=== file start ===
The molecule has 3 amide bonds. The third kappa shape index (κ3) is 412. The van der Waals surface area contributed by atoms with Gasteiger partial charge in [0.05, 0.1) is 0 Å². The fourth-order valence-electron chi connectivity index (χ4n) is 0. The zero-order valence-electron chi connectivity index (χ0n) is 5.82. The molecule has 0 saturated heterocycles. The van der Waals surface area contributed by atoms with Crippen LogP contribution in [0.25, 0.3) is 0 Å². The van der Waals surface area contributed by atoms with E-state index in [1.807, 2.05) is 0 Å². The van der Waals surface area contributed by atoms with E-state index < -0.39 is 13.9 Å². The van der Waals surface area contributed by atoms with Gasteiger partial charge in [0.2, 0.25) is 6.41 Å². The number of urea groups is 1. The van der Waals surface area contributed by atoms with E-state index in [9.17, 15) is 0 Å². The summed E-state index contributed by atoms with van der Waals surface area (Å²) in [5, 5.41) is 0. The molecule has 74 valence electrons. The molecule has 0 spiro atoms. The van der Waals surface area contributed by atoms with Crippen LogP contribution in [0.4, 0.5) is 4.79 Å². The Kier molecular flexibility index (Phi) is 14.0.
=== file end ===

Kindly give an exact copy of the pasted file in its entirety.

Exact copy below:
The molecule has 3 amide bonds. The third kappa shape index (κ3) is 412. The van der Waals surface area contributed by atoms with Gasteiger partial charge in [0.05, 0.1) is 0 Å². The fourth-order valence-electron chi connectivity index (χ4n) is 0. The zero-order valence-electron chi connectivity index (χ0n) is 5.82. The molecule has 0 saturated heterocycles. The van der Waals surface area contributed by atoms with Crippen LogP contribution in [0.25, 0.3) is 0 Å². The van der Waals surface area contributed by atoms with E-state index in [1.807, 2.05) is 0 Å². The van der Waals surface area contributed by atoms with E-state index < -0.39 is 13.9 Å². The van der Waals surface area contributed by atoms with Gasteiger partial charge in [0.2, 0.25) is 6.41 Å². The number of urea groups is 1. The van der Waals surface area contributed by atoms with E-state index in [9.17, 15) is 0 Å². The summed E-state index contributed by atoms with van der Waals surface area (Å²) in [5, 5.41) is 0. The molecule has 74 valence electrons. The molecule has 0 spiro atoms. The van der Waals surface area contributed by atoms with Crippen LogP contribution in [0.4, 0.5) is 4.79 Å². The Kier molecular flexibility index (Phi) is 14.0.